The Homeowners hired the Contractor to do concrete and framing work on their property in Santa Fe, New Mexico. Contractor completed the work, but the Homeowners disagreed that is was done properly. They hired someone else to correct the work. A short time later, the Contractor submitted an invoice for the concrete and framing work to the Homeowners. The Homeowners only paid half of what was claimed owed by the Contractor. Apparently in recognition that a dispute had arisen, about two weeks later, the Homeowners and Contractor entered into an arbitration agreement:
Contractor and Owner agree to binding arbitration under AAA (American Arbitration Association) for any dispute (claim, work, material, etc.) between Contractor and Owner . . . . Contractor and Owner agree that the designated arbitrator shall be Roger Lengyel.Fast forward two years later, the Contractor filed a complaint in court for the unpaid amount. The Homeowners answered with an affirmative defense that the action must be dismissed in light of the arbitration agreement. The Court agreed and issued an order that stated in pertinent part:
the parties are compelled to arbitrate this matter pursuant to the terms of the arbitration agreement, requiring binding arbitration under the [AAA] with . . . Roger Lengyel as the designated arbitrator.The parties attempted arbitration but it quickly devolved with the Contractor sending a letter to the AAA requesting disqualification of the arbitrator for non-neutrality. According the Contractor, the arbitrator was having ex parte communications with the Homeowners and setting rules that only served to delay the arbitration (which benefited the Homeowners). The Homeowners insisted that the Court's order had designated the named arbitrator and usurped AAA's power to disqualify him. The AAA sought clarification from the court. The hearing justice concluded based on the language of the order that the AAA could disqualify. AAA did just that. The Homeowners appealed.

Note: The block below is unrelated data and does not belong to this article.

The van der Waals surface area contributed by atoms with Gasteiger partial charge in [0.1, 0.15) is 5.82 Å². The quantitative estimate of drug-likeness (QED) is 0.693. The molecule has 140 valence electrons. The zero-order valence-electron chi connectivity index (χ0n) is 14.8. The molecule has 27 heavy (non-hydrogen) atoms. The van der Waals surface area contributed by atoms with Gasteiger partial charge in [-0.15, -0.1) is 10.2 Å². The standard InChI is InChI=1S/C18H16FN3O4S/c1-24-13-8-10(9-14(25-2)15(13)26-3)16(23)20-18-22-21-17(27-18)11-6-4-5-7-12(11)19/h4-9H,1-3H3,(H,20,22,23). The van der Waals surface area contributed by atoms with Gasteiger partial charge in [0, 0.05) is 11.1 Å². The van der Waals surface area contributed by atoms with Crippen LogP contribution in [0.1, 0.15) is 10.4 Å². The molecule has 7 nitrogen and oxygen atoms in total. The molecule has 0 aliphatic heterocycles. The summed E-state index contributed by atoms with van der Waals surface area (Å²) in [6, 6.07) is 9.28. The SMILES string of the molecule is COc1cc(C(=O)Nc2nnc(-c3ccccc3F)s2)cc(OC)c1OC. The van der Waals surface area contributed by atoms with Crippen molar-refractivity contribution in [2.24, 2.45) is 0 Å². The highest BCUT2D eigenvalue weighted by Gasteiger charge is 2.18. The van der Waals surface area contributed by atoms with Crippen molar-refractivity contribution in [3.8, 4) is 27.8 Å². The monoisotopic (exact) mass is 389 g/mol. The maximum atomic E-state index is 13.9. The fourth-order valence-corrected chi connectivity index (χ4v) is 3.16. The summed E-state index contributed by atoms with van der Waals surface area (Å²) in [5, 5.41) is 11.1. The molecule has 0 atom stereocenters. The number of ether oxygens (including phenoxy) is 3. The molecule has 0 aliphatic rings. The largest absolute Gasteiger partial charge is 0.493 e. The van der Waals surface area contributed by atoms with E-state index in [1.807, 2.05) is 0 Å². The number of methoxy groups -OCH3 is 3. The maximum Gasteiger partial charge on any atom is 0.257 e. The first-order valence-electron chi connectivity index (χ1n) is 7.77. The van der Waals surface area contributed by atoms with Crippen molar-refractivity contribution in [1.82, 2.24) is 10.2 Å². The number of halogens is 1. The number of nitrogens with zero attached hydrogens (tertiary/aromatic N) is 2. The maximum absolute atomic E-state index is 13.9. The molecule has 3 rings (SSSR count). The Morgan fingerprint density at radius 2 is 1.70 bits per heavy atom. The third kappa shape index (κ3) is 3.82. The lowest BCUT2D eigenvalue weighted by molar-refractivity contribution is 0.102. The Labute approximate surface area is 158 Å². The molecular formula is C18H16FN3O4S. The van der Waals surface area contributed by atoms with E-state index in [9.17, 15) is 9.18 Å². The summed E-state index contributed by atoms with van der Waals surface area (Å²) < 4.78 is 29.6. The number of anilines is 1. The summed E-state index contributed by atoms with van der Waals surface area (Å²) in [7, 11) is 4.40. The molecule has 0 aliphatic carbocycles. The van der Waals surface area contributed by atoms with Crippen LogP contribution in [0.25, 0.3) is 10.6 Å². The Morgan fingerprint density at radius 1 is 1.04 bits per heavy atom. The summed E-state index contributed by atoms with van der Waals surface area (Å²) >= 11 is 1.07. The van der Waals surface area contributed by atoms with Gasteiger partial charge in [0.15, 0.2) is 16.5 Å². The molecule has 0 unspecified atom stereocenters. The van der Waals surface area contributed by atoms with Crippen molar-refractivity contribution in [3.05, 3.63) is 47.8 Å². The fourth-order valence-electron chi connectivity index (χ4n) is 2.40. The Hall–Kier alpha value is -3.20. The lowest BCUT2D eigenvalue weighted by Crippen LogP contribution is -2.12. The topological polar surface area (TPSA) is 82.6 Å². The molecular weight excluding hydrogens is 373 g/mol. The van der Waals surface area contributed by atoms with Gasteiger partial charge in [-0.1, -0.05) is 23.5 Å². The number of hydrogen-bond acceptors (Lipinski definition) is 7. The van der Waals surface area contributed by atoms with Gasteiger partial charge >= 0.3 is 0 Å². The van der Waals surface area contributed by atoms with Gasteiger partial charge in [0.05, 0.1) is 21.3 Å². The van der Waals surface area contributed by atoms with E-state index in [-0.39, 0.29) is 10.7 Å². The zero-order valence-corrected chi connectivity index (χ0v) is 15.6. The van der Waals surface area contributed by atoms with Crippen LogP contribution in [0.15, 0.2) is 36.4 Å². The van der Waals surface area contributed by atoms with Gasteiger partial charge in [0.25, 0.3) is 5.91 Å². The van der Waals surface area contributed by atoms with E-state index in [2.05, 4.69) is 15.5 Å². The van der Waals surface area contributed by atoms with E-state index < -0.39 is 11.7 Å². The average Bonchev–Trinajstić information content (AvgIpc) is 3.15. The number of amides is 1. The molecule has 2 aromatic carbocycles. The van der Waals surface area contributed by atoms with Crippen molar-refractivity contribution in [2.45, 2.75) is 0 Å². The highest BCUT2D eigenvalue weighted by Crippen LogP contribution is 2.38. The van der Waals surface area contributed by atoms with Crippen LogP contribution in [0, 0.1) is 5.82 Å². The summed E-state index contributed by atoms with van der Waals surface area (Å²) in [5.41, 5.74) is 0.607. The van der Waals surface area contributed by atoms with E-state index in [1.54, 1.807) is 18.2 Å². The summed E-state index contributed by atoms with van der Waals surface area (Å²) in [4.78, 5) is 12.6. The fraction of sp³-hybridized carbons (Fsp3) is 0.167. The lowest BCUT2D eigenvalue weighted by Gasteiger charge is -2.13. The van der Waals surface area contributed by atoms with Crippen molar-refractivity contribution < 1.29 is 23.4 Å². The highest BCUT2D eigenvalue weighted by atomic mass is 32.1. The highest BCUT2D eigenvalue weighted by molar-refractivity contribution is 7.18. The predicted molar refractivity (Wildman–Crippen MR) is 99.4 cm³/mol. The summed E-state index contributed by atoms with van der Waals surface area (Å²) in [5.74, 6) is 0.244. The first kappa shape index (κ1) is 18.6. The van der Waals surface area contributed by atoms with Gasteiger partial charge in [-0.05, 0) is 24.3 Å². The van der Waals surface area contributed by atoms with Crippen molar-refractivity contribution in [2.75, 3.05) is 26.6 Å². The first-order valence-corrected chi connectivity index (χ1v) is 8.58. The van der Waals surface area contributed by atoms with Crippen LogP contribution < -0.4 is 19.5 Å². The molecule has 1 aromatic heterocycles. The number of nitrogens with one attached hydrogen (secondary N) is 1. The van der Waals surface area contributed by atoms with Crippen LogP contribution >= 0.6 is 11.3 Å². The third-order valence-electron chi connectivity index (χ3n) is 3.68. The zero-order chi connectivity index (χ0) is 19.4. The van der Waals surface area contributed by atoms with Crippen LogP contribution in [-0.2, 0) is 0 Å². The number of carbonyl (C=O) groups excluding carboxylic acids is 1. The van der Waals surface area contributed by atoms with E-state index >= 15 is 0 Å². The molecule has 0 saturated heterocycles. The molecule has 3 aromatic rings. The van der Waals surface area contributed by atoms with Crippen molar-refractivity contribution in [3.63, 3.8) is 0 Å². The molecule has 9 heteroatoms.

On appeal, the court applied New Mexico contract law for the interpretation and construction of the agreement. Because neither party argued that the agreement was ambiguous, the court simply was to determine "what do the words of the agreement mean and what is their legal effect"? The Homeowners argued for an "integral-ancillary" bifurcation of the agreement under the Rivera v. Am. Gen. Fin. Servs., Inc., 259 P.3d 803 (N.M. 2011). They claimed that because the designation of the arbitrator was introduced with the precatory "shall be Roger Lengyel," this provision is integral and must be abided, whereas the "under the AAA" was merely ancillary. The Court explained that Rivera was limited to its facts, where the parties had "clearly intended to use a designated institutional arbitration provider" but that provider no longer existed. As a result, the Rivera court held that the arbitration provision would have to stricken in its entirety because arbitrating with the chosen provider was integral to the agreement and the section could not be rewritten by the court. The Court continued that the instant dispute was much different. To treat the two cases as the same "would unreasonably treat as equivalent an unavailable arbitration provider and a disqualifiable arbitrator" with an available provider. Plus the Court noted that Rivera did not even get to the issue presented by the Homeowners -- weighing the relative value of two, separate provisions.
In the Court's de novo review of the agreement's language, the Court held that "most reasonable construction of this language is that 'under AAA' incorporates all of the AAA rules normally applicable to proceedings held under AAA's auspices." There was nothing in the agreement that limited the AAA's powers or made certain rules inapplicable. The Court acknowledged that the use of "shall" to designate the arbitrator is strong evidence that the parties agreed to use him. However there was nothing in agreement that this arbitrator could be non-neutral, which is contrary to the AAA rules. If this arbitrator could be non-neutral in violation of the AAA Rules, then it would "potentially cause [the Rules] to have no meaning." In sum, the Court held that "The most natural construction of the Arbitration Agreement is that the parties intended to arbitrate disputes between them concerning [the Contractor's] construction work under all of the AAA rules, with Lengyel serving as a neutral arbitrator. To interpret the Arbitration Agreement designating Lengyel to trump the AAA rule permitting replacement of a neutral arbitrator in certain circumstances would risk rendering the AAA Rules meaningless." Accordingly, the hearing justice's order and the AAA's disqualification were affirmed.
The author, Katharine Kohm, is a committee member for The Dispute Resolver. Katharine practices construction law and commercial litigation in Rhode Island and Massachusetts. She is an associate at Pierce Atwood, LLP in Providence, Rhode Island. She may be contacted at 401-490-3407 or kkohm@PierceAtwood.com.